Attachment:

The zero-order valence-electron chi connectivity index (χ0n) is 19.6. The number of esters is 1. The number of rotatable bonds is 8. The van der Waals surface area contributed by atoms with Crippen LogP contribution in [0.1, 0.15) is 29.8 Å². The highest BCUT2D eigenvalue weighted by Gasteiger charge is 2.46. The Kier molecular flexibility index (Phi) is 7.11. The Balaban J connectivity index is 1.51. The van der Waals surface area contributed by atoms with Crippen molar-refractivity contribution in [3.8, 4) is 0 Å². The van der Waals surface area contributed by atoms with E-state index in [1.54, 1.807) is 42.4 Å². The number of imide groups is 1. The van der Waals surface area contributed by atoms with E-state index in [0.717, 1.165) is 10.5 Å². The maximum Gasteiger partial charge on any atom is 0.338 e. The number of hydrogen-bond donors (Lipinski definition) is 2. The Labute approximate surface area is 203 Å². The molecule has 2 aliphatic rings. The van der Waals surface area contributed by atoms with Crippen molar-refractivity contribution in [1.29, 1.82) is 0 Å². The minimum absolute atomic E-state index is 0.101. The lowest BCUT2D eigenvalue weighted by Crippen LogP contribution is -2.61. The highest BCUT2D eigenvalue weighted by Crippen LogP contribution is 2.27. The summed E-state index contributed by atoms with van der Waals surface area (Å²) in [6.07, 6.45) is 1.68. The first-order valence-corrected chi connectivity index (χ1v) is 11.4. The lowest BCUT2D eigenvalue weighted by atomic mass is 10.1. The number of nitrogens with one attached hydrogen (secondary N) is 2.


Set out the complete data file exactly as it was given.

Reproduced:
The zero-order valence-electron chi connectivity index (χ0n) is 19.6. The number of esters is 1. The number of rotatable bonds is 8. The van der Waals surface area contributed by atoms with Crippen LogP contribution in [0.1, 0.15) is 29.8 Å². The highest BCUT2D eigenvalue weighted by Gasteiger charge is 2.46. The Kier molecular flexibility index (Phi) is 7.11. The Balaban J connectivity index is 1.51. The van der Waals surface area contributed by atoms with Crippen molar-refractivity contribution in [3.8, 4) is 0 Å². The van der Waals surface area contributed by atoms with E-state index in [1.54, 1.807) is 42.4 Å². The number of imide groups is 1. The van der Waals surface area contributed by atoms with E-state index in [0.717, 1.165) is 10.5 Å². The maximum Gasteiger partial charge on any atom is 0.338 e. The number of hydrogen-bond donors (Lipinski definition) is 2. The Labute approximate surface area is 203 Å². The molecule has 2 aliphatic rings. The van der Waals surface area contributed by atoms with Crippen molar-refractivity contribution in [1.29, 1.82) is 0 Å². The minimum absolute atomic E-state index is 0.101. The lowest BCUT2D eigenvalue weighted by Crippen LogP contribution is -2.61. The highest BCUT2D eigenvalue weighted by Crippen LogP contribution is 2.27. The summed E-state index contributed by atoms with van der Waals surface area (Å²) in [6.07, 6.45) is 1.68. The first-order valence-corrected chi connectivity index (χ1v) is 11.4. The lowest BCUT2D eigenvalue weighted by atomic mass is 10.1. The number of nitrogens with one attached hydrogen (secondary N) is 2.